Inspire, Not Terrify

Metal doors swung open with a distinctly loud clashing noise, as they fell behind eleven year old me. I clung to my mother’s hand, heart beating out of my chest for what was waiting. Until this point, I had never experienced such nerves as these. Today was the first day of sixth grade and I had absolutely no idea what to expect- I had been homeschooled until this point, after all. We swiftly walked down the obnoxiously bright hallway and focused ourselves upon the industrial twin doors that were identical to the entrance’s, which stood at the end of the hallway. Goosebumps began to appear on my bare arms as we walked under each evenly spaced vent and the voices of students and teachers began to be heard from the section of classes I was expected in. I squeezed my mother’s hand tighter, anticipation growing. We turned the right corner and I could see three teachers greeting children and parents, at each of their classroom doors. They welcomed me and, within minutes, I was ushered into my homeroom filled with a variety of faces I had never seen before. They all seemed to be familiar with one another, the small crowd of about twenty, smiling and joking with one another, chatting away. I however, had not even the slightest acquaintance. I had no prior substantial knowledge of school and was utterly clueless for what was to come and how to meld myself into this new dynamic. I was still so undeveloped, so fragile, and public school took that from me. It pulverized that innocent little girl that desired nothing more than the approval from the people she so desperately looked up to. It was not the first time, either.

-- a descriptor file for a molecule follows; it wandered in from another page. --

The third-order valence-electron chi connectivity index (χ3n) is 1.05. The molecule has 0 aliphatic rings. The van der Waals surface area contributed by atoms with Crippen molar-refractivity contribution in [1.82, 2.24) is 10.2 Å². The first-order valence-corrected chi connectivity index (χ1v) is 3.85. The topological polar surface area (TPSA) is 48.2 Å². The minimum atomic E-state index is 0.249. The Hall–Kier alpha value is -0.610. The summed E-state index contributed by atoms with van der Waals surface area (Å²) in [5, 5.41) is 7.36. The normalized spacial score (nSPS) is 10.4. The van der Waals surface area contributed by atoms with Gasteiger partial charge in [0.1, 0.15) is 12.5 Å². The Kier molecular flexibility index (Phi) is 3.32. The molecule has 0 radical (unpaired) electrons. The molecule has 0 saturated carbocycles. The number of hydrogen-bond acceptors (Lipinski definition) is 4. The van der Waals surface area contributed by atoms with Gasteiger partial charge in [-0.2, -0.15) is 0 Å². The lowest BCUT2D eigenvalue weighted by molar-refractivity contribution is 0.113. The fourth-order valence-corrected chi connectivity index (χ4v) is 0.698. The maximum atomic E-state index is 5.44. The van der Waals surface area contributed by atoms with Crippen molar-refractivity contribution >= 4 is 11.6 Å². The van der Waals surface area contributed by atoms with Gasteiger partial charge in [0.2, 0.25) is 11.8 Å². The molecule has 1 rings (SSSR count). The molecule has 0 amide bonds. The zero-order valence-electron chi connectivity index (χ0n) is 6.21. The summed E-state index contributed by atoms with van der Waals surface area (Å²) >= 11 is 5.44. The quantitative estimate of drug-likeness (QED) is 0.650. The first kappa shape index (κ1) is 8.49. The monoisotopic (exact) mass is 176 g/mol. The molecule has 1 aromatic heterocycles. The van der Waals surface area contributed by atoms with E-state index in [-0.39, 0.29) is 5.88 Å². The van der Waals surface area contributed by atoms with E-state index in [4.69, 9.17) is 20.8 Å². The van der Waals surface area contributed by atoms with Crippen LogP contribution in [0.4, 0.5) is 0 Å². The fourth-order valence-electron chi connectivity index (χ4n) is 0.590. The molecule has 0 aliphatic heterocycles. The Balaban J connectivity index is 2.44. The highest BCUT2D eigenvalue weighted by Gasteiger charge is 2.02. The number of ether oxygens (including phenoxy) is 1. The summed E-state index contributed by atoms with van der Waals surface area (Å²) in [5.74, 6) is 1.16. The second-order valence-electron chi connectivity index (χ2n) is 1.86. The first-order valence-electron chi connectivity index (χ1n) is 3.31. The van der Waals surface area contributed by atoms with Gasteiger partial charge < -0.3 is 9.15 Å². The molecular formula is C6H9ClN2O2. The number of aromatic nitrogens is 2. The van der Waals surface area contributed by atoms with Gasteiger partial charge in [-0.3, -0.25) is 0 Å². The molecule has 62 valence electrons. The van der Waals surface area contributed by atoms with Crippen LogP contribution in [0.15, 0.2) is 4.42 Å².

Day 1: The rules. As with every learning institution, the beginning day of class started with a reading of the rules and expectations of the school and each teacher. I was never the extremely rebelling kind, so I had no problem following their regulations. Some, I felt, were a bit extreme, but I figured everything has it’s flaws. All the same, I had no problem with authority, so the process of this reading was taken lightly, but what was not discounted was the excessive force and borderline anger in each of the teacher’s voices, as they said them aloud and ‘discussed them’ with us. Discussed is not the appropriate terminology, much to my dismay. “Discuss” implies a telling, listening, responding, commentary, maybe even a few alterations depending on the absurdity of the precedent and leniency of the teacher. This, however, is not what occurred. No, room by room each teacher lectured on, heatedly, about what we were to do and the reprimands that would be presented, upon the estrangement from these. This set the waters for my feelings towards my teachers and immediately demolished the newfound enthusiasm I had for this adventure I had begun. Alas, this was not the last of disappointments to come. Between the loads of homework I was slaving away at, every night until well after 10 p.m., harangues about the ‘shameful’ community college, and tirades about B’s ad C’s making you an imbecile and loser, basically, my future was already falling apart in front of my very eyes before I could even do algebra. Even with my intense commitment to always finish my homework on time and doing the best that I could, my grades averaged out at about a C or D, most often. Not because I was not capable of achieving better but I did not have the resources and information available to exceed such letter grades, nor did I have the encouragement I- and many others- desperately needed at such a young age. Actual cultivation was not on the agenda of these teachers, unfortunately: Not on the time card for many teachers, I feel – Too many.